• Tillage – if soil can be smoothed and farmed following a normal tillage operation
  • Earth Moving – if erosion is too deep to be corrected with tillage, but can be filled, then farmed. Fill eroded areas or top dress with native soil from other parts of the field, depending on the depth of the erosion.
  • Abandonment – may be the only option if erosion is too deep to correct economically, even with earth moving.

If you’re using sediment depositions to fill eroded areas, use native soil from another area in the field for the final three feet to avoid droughty areas.

Avoid field operations until the soil is dry enough to reduce chances of compaction. After major erosion repairs, sample the soil in the repaired area. (Consider sampling from both the repaired area and undisturbed area to determine if fertility should be managed differently in each.) Use traffic lanes if making multiple trips in the same field to correct erosion.

3. Manage Other Factors

  • Soil Crusting. Surface soil texture changes and the loss of structure can cause effects resembling compaction. This can restrict root penetration and reduce water infiltration. Tillage should remedy a shallow (less than 2-inch) crust. You guessed it… don’t do tillage when the soil is too wet!
  • Wind Erosion and Planting Cover Crops. Sedimentation and the removal of crop residues from the soil surface may lead to wind erosion. The easiest way to reduce this is by seeding a cover crop as soon as conditions permit. There are several options:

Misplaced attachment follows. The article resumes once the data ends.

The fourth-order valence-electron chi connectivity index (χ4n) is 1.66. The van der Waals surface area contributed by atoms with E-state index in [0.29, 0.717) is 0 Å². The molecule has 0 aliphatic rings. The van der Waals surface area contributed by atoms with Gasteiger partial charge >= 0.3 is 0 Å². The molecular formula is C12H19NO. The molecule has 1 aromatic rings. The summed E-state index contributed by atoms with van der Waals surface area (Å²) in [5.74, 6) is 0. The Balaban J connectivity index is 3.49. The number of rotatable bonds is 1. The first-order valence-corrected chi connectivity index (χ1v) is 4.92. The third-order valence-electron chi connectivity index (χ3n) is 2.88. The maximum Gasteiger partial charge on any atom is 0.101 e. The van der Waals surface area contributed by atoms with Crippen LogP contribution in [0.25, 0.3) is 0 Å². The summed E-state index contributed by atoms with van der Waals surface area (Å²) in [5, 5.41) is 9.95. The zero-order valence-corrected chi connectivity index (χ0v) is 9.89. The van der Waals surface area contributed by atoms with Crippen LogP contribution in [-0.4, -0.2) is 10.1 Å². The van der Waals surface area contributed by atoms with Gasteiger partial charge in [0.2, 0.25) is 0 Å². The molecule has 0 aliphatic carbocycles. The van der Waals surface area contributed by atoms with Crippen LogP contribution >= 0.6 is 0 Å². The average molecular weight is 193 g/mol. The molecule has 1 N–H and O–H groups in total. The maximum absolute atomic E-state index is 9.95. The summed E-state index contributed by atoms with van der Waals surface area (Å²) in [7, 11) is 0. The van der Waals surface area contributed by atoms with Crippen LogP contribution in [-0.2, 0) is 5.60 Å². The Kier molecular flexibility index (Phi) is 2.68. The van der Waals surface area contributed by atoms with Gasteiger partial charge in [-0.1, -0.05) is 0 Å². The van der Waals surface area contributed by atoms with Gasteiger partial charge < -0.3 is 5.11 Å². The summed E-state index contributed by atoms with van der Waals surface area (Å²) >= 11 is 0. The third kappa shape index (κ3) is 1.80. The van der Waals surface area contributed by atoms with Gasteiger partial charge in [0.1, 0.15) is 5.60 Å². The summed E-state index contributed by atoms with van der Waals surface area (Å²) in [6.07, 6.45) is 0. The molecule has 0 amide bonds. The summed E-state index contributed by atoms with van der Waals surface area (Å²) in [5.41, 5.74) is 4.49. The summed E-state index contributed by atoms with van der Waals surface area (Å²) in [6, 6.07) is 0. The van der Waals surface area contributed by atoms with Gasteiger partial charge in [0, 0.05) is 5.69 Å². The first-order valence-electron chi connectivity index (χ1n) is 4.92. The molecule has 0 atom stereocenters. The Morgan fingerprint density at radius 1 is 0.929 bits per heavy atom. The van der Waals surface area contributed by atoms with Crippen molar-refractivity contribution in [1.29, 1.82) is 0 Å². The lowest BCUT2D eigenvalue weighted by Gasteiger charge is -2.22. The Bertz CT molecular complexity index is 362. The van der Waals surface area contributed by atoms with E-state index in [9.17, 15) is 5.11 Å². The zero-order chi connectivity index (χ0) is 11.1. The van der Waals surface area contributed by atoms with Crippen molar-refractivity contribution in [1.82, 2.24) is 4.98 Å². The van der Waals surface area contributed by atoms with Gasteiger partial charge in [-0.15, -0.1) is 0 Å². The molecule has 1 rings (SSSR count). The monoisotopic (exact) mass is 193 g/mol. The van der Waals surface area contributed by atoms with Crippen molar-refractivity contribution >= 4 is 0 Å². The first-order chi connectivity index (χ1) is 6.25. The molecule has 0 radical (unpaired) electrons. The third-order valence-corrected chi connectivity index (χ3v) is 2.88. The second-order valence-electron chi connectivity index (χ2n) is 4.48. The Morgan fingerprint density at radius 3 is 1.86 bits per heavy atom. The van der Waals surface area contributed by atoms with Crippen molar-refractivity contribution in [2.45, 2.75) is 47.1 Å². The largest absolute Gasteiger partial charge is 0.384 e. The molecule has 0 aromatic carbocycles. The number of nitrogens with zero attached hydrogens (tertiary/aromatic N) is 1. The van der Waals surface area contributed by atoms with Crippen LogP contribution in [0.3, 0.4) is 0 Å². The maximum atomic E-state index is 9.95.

• Aerial seeding success depends on timely rains and may not be as effective because of a lack of seed to soil contact. However, this does allow the earliest seeding in a field where ground operations might be impossible. The whole field can be done at once, regardless of conditions.
  • Broadcast seeding followed by light tillage provides better seed-to-soil contact, but is dependent on being able to get into a field. Often the whole field may not be seeded at the same time.
  • Drilling gives the best seed to soil contact and seed distribution which leads to more rapid germination and establishment. Also, drills may provide some soil smoothing and cause less compaction than tillage to incorporate seeds.

Besides reducing wind erosion, cover crops significantly increased corn yields (+30 bu/ac) but not soybean yields in 2012 on ground that was flooded in 2011. We don’t know if cover crops will have the same effect on yields in a flood of shorter duration. This study was conducted on a field that was under water for over three months in 2011.

Other Crop Management Practices

There are many other management decisions such as tillage, fertility recommendations, cover crop termination, inoculation, seeding practices, and weed control that require special consideration following a flood. These topics and others will be addressed in future CropWatch flood articles.

Some information in this article was taken from presentations during the 2011 Missouri River Flood by:

  • Shawn Shouse, Extension Ag Engineer, Iowa State University
  • Mahdi Al-Kaisi, Extension Soil Management Specialist, Iowa State University
  • Paul Jasa, Extension Engineer, University of Nebraska-Lincoln

For more information on these topics and other flood related issues, go to, including the Crops section.